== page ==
Leave it to long-time science fiction screenwriter Alex Garland (Sunshine, Dredd) to create one of the most immersive, intelligent sci-fi offerings of the year for his first directorial endeavour. Ex Machina is a uniquely involving motion picture, deliberately-paced yet never dull, which plays out like a futuristic morality play concerned with manipulation, deception, reality, fantasy and humanity, not to mention it provides a powerful study of corruption and power. Although some aspects of Ex Machina's script and narrative are predictable, this isn't a movie all about twists or reveals - rather, Garland shoots for a succession of subtle shifts which alter the mood and change character dynamics. This is a smartly-written and beautifully-assembled sci-fi, and even though the screenplay is not airtight, the strengths far outweigh the weaknesses.
Set at an indeterminate point in the future, Caleb Smith (Domhnall Gleeson) is a programmer working for the world's most powerful search engine. He unexpectedly wins a special company prize, given the chance to spend a week with reclusive tech genius and corporate CEO Nathan (Oscar Isaac). Straight away, Nathan demands for Caleb to treat their time together as friends, talking amicably and drinking beer together. Caleb is soon introduced to a top-secret project that Nathan has been working on: an advanced cyborg named Ava (Alicia Vikander). Signing a non-disclosure agreement, Caleb is invited to conduct the "Turing Test" on Ava; that is, to see if she is truly aware and conscious. Over the week, Caleb and Ava converse about life, personal history and consciousness, but while Ava is synthetic, Caleb finds himself drawn to her. As the days go by, however, Caleb finds himself unsure of Nathan's endgame.
Bolstered by sublime dialogue and a taut narrative, Ex Machina is both a philosophical and an emotional journey, and it works on multiple levels - it's a futuristic cautionary tale with echoes of Frankenstein, an enthralling small-scale character drama, an unnerving adult thriller, and an intense art-house movie with the accessibility of a mainstream motion picture. An effective sense of unease lingers throughout, as Nathan monitors Caleb and Ava's conversations, with periodic power outages allowing rare moments of privacy in which Ava drip-feeds Caleb pieces of secretive information, winding him up tighter. Ex Machina concerns itself with themes of consciousness and what it means to be human, and, without giving too much away, Garland's ultimate thesis on the fundamental essence of humanity is not exactly pretty. Garland deserves a lot of credit for the ending, as Ex Machina closes in an appropriate, thrilling fashion without feeling the need for explosive pandemonium. It's the type of ending that lingers after the credits have expired.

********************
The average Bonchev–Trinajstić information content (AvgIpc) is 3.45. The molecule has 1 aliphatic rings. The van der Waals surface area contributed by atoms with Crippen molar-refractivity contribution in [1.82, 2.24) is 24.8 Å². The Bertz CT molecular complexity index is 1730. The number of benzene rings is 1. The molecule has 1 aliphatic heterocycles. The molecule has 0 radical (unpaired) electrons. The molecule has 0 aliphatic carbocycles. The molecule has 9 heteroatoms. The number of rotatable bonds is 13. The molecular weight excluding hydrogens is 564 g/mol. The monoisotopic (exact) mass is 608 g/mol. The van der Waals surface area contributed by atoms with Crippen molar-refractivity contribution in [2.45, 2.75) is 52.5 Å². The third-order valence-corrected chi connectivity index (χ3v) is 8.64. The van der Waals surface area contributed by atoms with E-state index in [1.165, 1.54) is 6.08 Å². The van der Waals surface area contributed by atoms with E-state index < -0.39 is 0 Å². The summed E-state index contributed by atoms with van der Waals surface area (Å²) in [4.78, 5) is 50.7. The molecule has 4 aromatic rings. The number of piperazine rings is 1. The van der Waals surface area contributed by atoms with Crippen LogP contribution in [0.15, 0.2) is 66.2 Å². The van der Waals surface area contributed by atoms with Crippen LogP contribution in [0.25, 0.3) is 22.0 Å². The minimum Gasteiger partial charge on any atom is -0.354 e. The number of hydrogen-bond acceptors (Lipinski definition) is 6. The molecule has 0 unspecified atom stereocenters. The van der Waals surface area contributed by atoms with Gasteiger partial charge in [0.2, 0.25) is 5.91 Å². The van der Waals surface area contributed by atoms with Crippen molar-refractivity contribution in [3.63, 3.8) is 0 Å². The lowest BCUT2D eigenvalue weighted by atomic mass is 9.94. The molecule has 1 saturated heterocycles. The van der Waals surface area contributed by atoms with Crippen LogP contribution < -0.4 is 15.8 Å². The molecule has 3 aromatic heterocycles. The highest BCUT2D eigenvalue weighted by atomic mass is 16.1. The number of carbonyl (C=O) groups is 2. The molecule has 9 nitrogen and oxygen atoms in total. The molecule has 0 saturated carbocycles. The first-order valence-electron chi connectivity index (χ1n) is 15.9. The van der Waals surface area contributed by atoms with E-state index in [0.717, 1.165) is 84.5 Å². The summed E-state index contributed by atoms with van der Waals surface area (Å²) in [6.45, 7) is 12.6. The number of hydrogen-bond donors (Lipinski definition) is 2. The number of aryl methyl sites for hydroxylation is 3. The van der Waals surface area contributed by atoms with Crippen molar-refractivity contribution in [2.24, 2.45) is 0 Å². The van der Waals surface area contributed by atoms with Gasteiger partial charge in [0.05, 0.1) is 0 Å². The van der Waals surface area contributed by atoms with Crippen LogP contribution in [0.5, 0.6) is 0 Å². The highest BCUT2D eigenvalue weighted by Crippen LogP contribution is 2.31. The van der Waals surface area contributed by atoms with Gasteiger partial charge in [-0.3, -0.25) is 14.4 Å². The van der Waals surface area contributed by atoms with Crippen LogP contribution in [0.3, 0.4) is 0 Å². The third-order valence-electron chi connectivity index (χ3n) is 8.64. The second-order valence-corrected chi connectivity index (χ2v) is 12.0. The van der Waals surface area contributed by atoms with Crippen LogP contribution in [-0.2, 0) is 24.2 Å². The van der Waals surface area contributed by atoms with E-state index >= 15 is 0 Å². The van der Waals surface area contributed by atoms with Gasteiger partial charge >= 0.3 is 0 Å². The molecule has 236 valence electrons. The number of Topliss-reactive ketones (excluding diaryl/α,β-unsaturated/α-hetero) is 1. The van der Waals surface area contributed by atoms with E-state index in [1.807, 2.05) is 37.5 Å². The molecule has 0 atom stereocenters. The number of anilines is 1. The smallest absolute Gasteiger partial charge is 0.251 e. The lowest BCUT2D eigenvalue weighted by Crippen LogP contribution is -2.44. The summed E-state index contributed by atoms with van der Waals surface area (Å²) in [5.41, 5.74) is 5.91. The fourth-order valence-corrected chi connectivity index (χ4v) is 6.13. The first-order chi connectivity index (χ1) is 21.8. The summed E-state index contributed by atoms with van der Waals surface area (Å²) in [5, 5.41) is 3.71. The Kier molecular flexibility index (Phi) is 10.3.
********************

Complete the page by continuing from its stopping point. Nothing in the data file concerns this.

Garland acquits himself admirably as a first-time director, with his superb screenplay serving as a solid foundation. Although Ex Machina may be a familiar tale, it's told in an original fashion, addressing the age-old question of artificial intelligence in a way befitting for this current age of Google and Apple. Garland has stated that the narrative takes place "ten minutes from now," eschewing a specific time period or year, and not going overboard with futuristic technology. It's a smart move from the filmmaker, ensuring that the production will never age. The movie also deserves plaudits for its technical credits; Garland's direction is unfussy but effective, allowing the performances and the production design speak for themselves. The creation of Ava remains the most impressive achievement from a visual standpoint. She was created through a seamless mix of live-action and digital effects, and the illusion is unbroken and consistent. Also memorable is the pulsing score by Geoff Barrow and Ben Salisbury, which perfectly complements the slick visual scheme.
Dud performances could have torpedoed Ex Machina, but luckily Garland chose wisely for his three leads. Gleeson, who sports an American accent, breathes vivid life into his role, emerging as the typical everyman, and, by extension, our entry point into the narrative. It's nuanced work from the British thespian, subtly conveying his emotions with understated dialogue delivery and cold looks. Meanwhile, as the enigmatic Ava, Vikander knocks it out of the park, which is no easy feat. Vikander's performance is deliberate and riveting, coming across as wholly realistic and genuine, skillfully supplementing the ace visual effects. Rounding out the leads is Isaac, who's equally valuable. It's an interesting role, and Isaac runs with it; there's a feeling of apprehension whenever he's on-screen, and it's difficult to figure out if he can be trusted.
Although sci-fi actioners like The Matrix or Paul Verhoeven's RoboCop are fun, Ex Machina is ultimately more rewarding, allowing us to dissect dialogue and draw our own conclusions about where this is all leading. It absolutely must be seen.